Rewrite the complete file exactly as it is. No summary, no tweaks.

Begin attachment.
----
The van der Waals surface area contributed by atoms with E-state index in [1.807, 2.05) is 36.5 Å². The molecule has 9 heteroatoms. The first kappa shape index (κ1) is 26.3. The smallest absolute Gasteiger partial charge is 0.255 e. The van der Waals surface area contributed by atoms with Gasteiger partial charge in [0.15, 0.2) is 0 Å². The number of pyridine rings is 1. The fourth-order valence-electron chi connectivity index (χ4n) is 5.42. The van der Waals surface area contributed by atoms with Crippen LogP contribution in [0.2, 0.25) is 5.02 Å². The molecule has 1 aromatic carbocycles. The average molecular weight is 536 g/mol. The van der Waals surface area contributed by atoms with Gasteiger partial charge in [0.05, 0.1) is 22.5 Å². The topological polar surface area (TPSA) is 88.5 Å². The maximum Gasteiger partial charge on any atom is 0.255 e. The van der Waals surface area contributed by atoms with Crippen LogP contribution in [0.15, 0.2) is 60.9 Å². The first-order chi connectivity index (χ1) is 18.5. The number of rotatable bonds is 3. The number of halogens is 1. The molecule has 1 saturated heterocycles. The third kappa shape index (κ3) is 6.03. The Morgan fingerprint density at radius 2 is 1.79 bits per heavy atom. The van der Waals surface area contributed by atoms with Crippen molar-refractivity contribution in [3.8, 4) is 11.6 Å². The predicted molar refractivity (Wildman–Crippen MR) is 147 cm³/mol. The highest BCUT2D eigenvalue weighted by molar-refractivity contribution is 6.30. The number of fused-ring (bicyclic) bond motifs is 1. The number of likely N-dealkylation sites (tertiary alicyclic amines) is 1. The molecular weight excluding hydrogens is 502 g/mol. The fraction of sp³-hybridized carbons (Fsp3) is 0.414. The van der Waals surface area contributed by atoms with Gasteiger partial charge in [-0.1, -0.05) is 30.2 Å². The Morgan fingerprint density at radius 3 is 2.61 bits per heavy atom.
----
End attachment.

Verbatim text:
The van der Waals surface area contributed by atoms with E-state index in [1.807, 2.05) is 36.5 Å². The molecule has 9 heteroatoms. The first kappa shape index (κ1) is 26.3. The smallest absolute Gasteiger partial charge is 0.255 e. The van der Waals surface area contributed by atoms with Gasteiger partial charge in [0.15, 0.2) is 0 Å². The number of pyridine rings is 1. The fourth-order valence-electron chi connectivity index (χ4n) is 5.42. The van der Waals surface area contributed by atoms with Crippen LogP contribution in [0.2, 0.25) is 5.02 Å². The molecule has 1 aromatic carbocycles. The average molecular weight is 536 g/mol. The van der Waals surface area contributed by atoms with Gasteiger partial charge in [0.05, 0.1) is 22.5 Å². The topological polar surface area (TPSA) is 88.5 Å². The maximum Gasteiger partial charge on any atom is 0.255 e. The van der Waals surface area contributed by atoms with Crippen LogP contribution in [0.15, 0.2) is 60.9 Å². The first-order chi connectivity index (χ1) is 18.5. The number of rotatable bonds is 3. The number of halogens is 1. The molecule has 1 saturated heterocycles. The third kappa shape index (κ3) is 6.03. The Morgan fingerprint density at radius 2 is 1.79 bits per heavy atom. The van der Waals surface area contributed by atoms with Crippen molar-refractivity contribution in [3.8, 4) is 11.6 Å². The predicted molar refractivity (Wildman–Crippen MR) is 147 cm³/mol. The highest BCUT2D eigenvalue weighted by molar-refractivity contribution is 6.30. The number of fused-ring (bicyclic) bond motifs is 1. The number of likely N-dealkylation sites (tertiary alicyclic amines) is 1. The molecular weight excluding hydrogens is 502 g/mol. The fraction of sp³-hybridized carbons (Fsp3) is 0.414. The van der Waals surface area contributed by atoms with Gasteiger partial charge in [-0.1, -0.05) is 30.2 Å². The Morgan fingerprint density at radius 3 is 2.61 bits per heavy atom.